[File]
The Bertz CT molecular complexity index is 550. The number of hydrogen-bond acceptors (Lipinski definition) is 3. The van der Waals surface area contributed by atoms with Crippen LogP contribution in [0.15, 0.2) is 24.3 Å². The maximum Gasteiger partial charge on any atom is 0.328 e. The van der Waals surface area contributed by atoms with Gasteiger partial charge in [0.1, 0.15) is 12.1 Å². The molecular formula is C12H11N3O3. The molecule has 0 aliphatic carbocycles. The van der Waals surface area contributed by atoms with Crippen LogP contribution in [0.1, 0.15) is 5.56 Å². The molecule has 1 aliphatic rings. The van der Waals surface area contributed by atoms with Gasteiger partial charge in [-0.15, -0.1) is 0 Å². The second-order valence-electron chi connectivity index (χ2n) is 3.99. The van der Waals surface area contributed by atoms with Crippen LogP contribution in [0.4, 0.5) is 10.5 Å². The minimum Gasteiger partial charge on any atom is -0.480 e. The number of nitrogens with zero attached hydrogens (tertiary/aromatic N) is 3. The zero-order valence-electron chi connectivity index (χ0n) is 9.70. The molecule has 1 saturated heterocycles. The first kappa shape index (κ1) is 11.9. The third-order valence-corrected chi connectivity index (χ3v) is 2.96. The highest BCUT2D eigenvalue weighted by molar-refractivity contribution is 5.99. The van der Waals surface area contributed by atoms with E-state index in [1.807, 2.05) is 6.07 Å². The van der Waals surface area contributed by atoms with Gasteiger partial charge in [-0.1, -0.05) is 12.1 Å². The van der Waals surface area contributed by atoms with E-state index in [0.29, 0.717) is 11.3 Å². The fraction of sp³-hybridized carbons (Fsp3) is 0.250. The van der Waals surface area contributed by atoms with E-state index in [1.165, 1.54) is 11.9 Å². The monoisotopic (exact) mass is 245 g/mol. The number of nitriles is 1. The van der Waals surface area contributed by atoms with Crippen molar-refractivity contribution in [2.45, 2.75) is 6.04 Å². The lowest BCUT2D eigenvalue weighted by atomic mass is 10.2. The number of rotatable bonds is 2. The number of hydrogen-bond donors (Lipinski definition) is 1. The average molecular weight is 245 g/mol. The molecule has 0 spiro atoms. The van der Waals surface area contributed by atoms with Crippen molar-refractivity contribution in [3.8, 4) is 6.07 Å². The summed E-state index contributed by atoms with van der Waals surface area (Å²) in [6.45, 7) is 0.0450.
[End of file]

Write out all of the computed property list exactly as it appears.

The Bertz CT molecular complexity index is 550. The number of hydrogen-bond acceptors (Lipinski definition) is 3. The van der Waals surface area contributed by atoms with Crippen LogP contribution in [0.15, 0.2) is 24.3 Å². The maximum Gasteiger partial charge on any atom is 0.328 e. The van der Waals surface area contributed by atoms with Gasteiger partial charge in [0.1, 0.15) is 12.1 Å². The molecular formula is C12H11N3O3. The molecule has 0 aliphatic carbocycles. The van der Waals surface area contributed by atoms with Crippen LogP contribution in [0.1, 0.15) is 5.56 Å². The molecule has 1 aliphatic rings. The van der Waals surface area contributed by atoms with Gasteiger partial charge in [-0.15, -0.1) is 0 Å². The second-order valence-electron chi connectivity index (χ2n) is 3.99. The van der Waals surface area contributed by atoms with Crippen LogP contribution in [0.4, 0.5) is 10.5 Å². The minimum Gasteiger partial charge on any atom is -0.480 e. The number of nitrogens with zero attached hydrogens (tertiary/aromatic N) is 3. The zero-order valence-electron chi connectivity index (χ0n) is 9.70. The molecule has 1 saturated heterocycles. The first kappa shape index (κ1) is 11.9. The third-order valence-corrected chi connectivity index (χ3v) is 2.96. The highest BCUT2D eigenvalue weighted by molar-refractivity contribution is 5.99. The van der Waals surface area contributed by atoms with E-state index in [1.807, 2.05) is 6.07 Å². The van der Waals surface area contributed by atoms with Gasteiger partial charge in [-0.1, -0.05) is 12.1 Å². The van der Waals surface area contributed by atoms with E-state index in [0.29, 0.717) is 11.3 Å². The fraction of sp³-hybridized carbons (Fsp3) is 0.250. The van der Waals surface area contributed by atoms with E-state index in [1.165, 1.54) is 11.9 Å². The monoisotopic (exact) mass is 245 g/mol. The number of nitriles is 1. The van der Waals surface area contributed by atoms with Crippen molar-refractivity contribution in [2.45, 2.75) is 6.04 Å². The lowest BCUT2D eigenvalue weighted by atomic mass is 10.2. The number of rotatable bonds is 2. The number of hydrogen-bond donors (Lipinski definition) is 1. The average molecular weight is 245 g/mol. The molecule has 0 spiro atoms. The van der Waals surface area contributed by atoms with Crippen molar-refractivity contribution in [3.8, 4) is 6.07 Å². The summed E-state index contributed by atoms with van der Waals surface area (Å²) in [6.45, 7) is 0.0450.